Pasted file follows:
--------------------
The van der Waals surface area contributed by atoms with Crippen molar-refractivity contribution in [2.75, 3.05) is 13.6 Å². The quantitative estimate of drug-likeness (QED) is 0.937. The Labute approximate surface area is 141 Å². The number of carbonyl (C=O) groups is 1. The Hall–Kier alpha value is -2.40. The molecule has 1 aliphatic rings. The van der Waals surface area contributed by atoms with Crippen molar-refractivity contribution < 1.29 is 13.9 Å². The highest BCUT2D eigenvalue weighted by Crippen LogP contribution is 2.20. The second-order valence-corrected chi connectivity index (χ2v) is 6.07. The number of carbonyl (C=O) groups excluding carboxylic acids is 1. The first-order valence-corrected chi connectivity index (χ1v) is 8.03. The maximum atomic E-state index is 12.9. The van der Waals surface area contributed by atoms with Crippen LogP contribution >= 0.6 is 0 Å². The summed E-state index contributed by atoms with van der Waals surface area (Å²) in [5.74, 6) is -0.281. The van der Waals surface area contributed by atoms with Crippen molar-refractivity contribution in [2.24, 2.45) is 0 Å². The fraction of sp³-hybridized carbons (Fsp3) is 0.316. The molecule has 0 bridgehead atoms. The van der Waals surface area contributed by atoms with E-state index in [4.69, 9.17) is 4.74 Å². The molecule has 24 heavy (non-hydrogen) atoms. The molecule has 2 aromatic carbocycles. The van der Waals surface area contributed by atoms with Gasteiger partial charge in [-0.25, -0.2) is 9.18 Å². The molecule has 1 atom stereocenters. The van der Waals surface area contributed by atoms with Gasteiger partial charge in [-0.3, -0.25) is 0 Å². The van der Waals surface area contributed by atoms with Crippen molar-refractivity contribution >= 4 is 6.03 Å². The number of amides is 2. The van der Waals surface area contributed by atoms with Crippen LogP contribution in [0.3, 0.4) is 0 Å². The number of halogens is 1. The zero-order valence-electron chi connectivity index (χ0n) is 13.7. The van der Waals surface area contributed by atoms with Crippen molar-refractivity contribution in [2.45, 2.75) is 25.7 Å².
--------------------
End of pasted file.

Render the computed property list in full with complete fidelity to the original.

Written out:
The van der Waals surface area contributed by atoms with Crippen molar-refractivity contribution in [2.75, 3.05) is 13.6 Å². The quantitative estimate of drug-likeness (QED) is 0.937. The Labute approximate surface area is 141 Å². The number of carbonyl (C=O) groups is 1. The Hall–Kier alpha value is -2.40. The molecule has 1 aliphatic rings. The van der Waals surface area contributed by atoms with Crippen molar-refractivity contribution < 1.29 is 13.9 Å². The highest BCUT2D eigenvalue weighted by Crippen LogP contribution is 2.20. The second-order valence-corrected chi connectivity index (χ2v) is 6.07. The number of carbonyl (C=O) groups excluding carboxylic acids is 1. The first-order valence-corrected chi connectivity index (χ1v) is 8.03. The maximum atomic E-state index is 12.9. The van der Waals surface area contributed by atoms with Crippen LogP contribution >= 0.6 is 0 Å². The summed E-state index contributed by atoms with van der Waals surface area (Å²) in [5.74, 6) is -0.281. The van der Waals surface area contributed by atoms with Crippen molar-refractivity contribution in [2.24, 2.45) is 0 Å². The fraction of sp³-hybridized carbons (Fsp3) is 0.316. The molecule has 0 bridgehead atoms. The van der Waals surface area contributed by atoms with E-state index in [4.69, 9.17) is 4.74 Å². The molecule has 24 heavy (non-hydrogen) atoms. The molecule has 2 aromatic carbocycles. The van der Waals surface area contributed by atoms with Gasteiger partial charge in [-0.25, -0.2) is 9.18 Å². The molecule has 1 atom stereocenters. The van der Waals surface area contributed by atoms with Gasteiger partial charge in [-0.3, -0.25) is 0 Å². The van der Waals surface area contributed by atoms with Crippen molar-refractivity contribution >= 4 is 6.03 Å². The number of amides is 2. The van der Waals surface area contributed by atoms with Crippen LogP contribution in [0.3, 0.4) is 0 Å². The number of halogens is 1. The zero-order valence-electron chi connectivity index (χ0n) is 13.7. The van der Waals surface area contributed by atoms with Crippen molar-refractivity contribution in [2.45, 2.75) is 25.7 Å².